Trixie Stone is an imaginative, perceptive 14 year old whose life begins to unravel when Jason Underhill, Bethel High's star hockey player, breaks up with her, leaving a void that can only be filled by the blood spilled during shameful self-mutilations in the girls' bathroom. While Trixie's dad Daniel notices his daughter's recent change in demeanor, he turns a blind eye, just as he does to the obvious affair his wife Laura, a college professor, is barely trying to conceal. When Trixie gets raped at a friend's party, Daniel and Laura are forced to deal not only with the consequences of their daughter's physical and emotional trauma, but with their own transgressions as well. For Daniel, that means reflecting on a childhood spent as the only white kid in a native Alaskan village, where isolation and loneliness turned him into a recluse, only to be born again after falling in love with his wife. Laura, who blames her family's unraveling on her selfish affair, must decide how to reconcile her personal desires with her loved ones' needs.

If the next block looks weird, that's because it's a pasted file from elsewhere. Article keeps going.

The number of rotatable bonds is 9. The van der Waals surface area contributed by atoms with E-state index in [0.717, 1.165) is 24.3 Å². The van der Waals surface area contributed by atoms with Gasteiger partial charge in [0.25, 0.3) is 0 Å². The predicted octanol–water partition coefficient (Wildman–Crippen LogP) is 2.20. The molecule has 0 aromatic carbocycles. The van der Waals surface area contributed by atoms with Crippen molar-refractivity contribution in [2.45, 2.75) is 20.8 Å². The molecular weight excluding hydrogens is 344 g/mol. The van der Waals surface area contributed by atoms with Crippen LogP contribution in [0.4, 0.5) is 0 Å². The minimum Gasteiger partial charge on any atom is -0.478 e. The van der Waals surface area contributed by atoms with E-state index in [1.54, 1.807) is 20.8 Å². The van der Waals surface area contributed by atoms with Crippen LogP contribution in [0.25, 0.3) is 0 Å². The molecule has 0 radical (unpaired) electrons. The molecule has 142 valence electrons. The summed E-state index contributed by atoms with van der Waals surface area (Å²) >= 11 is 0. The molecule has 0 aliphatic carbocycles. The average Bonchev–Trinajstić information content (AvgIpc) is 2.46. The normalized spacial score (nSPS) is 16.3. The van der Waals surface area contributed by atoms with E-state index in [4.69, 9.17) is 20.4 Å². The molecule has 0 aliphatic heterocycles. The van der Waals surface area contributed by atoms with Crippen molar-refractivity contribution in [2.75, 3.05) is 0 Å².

The Tenth Circle is chock full of symbolism and allegory that at times can seem oppresive. Still, Picoult's fans will welcome this skillfully told story of betrayal and its many negative, and positive consequences. --Gisele Toueg --This text refers to an out of print or unavailable edition of this title.

Review

'Jodi Picoult is not one to shy away from fictional controversy; in fact, the more tangled and messy a moral dilemma appears, the better she likes it. (Daily Mail)

'This story of a flawed family on the brink of destruction grips from start to finish' (Publishers Weekly)